UK remains Europe's top destination for financial investment
Britain has remained the most attractive destination for foreign investment in financial services in Europe, according to a new study.
New research conducted by EY has revealed that Britain's finance industry attracted 99 foreign direct investment projects in 2016 alone, which was up by five per cent on the previous year and reached its highest level for 10 years.
However, EY also suggested that Germany and France also rose in popularity among foreign investors last year, with Germany securing 39 financial projects for an 18 per cent rise and France drawing in 25 for a 25 per cent rise.
According to EY, the continued attraction of Britain to foreign investors, both in and out of the financial sector, is a surprise to many, who expected the country's vote to leave the European Union to have an impact on its draw in terms of financial investment.
Thankfully, this hasn't been the case, with London continuing to be used by many large international companies as a base for their operations in the EU. However, many of these firms have still developed contingency plans in order to ensure continued access to the EU's single market once Brexit is complete.
For some, plans include moving jobs to European cities to make sure they continue to enjoy easy access, with Paris, Frankfurt and Dublin in the sights of many international banks and other financial institutions.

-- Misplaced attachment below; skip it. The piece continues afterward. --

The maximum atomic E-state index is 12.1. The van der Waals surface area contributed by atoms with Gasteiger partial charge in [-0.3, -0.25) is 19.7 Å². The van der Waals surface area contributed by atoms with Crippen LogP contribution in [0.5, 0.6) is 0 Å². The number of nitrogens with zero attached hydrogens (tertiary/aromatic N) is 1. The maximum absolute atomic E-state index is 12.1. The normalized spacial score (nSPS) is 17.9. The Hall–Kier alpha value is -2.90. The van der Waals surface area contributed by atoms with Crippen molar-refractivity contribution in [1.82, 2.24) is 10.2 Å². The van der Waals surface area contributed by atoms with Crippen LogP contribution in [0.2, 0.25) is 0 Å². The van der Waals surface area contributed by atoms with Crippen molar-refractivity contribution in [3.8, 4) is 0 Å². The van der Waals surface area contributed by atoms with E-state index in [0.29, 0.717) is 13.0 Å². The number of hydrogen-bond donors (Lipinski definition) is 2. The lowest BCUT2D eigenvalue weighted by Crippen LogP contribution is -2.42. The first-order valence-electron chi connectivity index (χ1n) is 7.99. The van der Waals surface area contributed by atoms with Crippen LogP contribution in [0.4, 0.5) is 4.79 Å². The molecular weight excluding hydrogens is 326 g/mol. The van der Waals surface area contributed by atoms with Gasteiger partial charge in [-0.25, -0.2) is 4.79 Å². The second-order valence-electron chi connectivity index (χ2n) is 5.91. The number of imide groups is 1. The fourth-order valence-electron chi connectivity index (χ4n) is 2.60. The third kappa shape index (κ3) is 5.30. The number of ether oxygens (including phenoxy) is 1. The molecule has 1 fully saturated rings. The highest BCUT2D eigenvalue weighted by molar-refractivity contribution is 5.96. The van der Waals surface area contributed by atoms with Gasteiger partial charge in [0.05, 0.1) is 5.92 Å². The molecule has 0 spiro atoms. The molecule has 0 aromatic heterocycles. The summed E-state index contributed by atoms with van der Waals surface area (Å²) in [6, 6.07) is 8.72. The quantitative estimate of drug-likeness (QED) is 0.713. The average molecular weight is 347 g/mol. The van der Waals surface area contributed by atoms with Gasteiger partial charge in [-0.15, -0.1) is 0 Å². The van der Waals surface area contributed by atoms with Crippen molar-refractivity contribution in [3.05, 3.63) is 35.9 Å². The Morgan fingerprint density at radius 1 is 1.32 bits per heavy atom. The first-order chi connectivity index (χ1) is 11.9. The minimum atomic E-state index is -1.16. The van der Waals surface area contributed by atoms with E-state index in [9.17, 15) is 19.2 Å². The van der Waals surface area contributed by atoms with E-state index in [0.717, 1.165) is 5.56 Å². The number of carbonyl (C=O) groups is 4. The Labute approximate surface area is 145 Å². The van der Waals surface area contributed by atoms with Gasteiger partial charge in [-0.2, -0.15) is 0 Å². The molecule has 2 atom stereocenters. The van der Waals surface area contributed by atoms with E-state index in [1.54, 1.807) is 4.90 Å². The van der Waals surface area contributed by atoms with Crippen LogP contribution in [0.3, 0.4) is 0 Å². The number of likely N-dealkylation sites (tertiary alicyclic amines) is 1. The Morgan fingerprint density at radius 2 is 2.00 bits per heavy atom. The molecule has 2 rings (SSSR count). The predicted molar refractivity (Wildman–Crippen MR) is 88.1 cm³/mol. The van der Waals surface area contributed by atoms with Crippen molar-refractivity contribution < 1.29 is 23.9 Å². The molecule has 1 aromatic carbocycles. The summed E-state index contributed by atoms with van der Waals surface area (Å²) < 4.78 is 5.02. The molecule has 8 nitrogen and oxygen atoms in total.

In fact, Bruno Le Maire, finance minister in France, has revealed that the country is planning to create a court specifically focused on dealing with any disputes that may arise over financial contracts that come under the remit of British law following Brexit's completion.
Away from Brexit, when considering the localised financial investment across the UK, EY found that 69 per cent of the financial projects the country attracted were located in London, compared with just 19 for France's capital. While the Capital remained in first position, Manchester, Birmingham, Belfast and Glasgow made up the top five.
In terms of the source of the investment, the US was found by EY to invest the greatest amount in the financial services industry in Britain, with China in second position.
Commenting on the EY report, Omar Ali, UK financial services leader at the international accountancy firm, suggested that Brexit is likely to be considered by any investors with interest in Britain as negotiations with the EU continue to unfold.
"Despite the referendum, UK financial services continued to attract record levels of investment last year. However, the outlook for 2017 and 2018 isn’t so certain," he said.
"We can see from our study that investors have concerns about what Brexit may mean for the future and they want greater clarity on corporate taxation and incentives for foreign investors."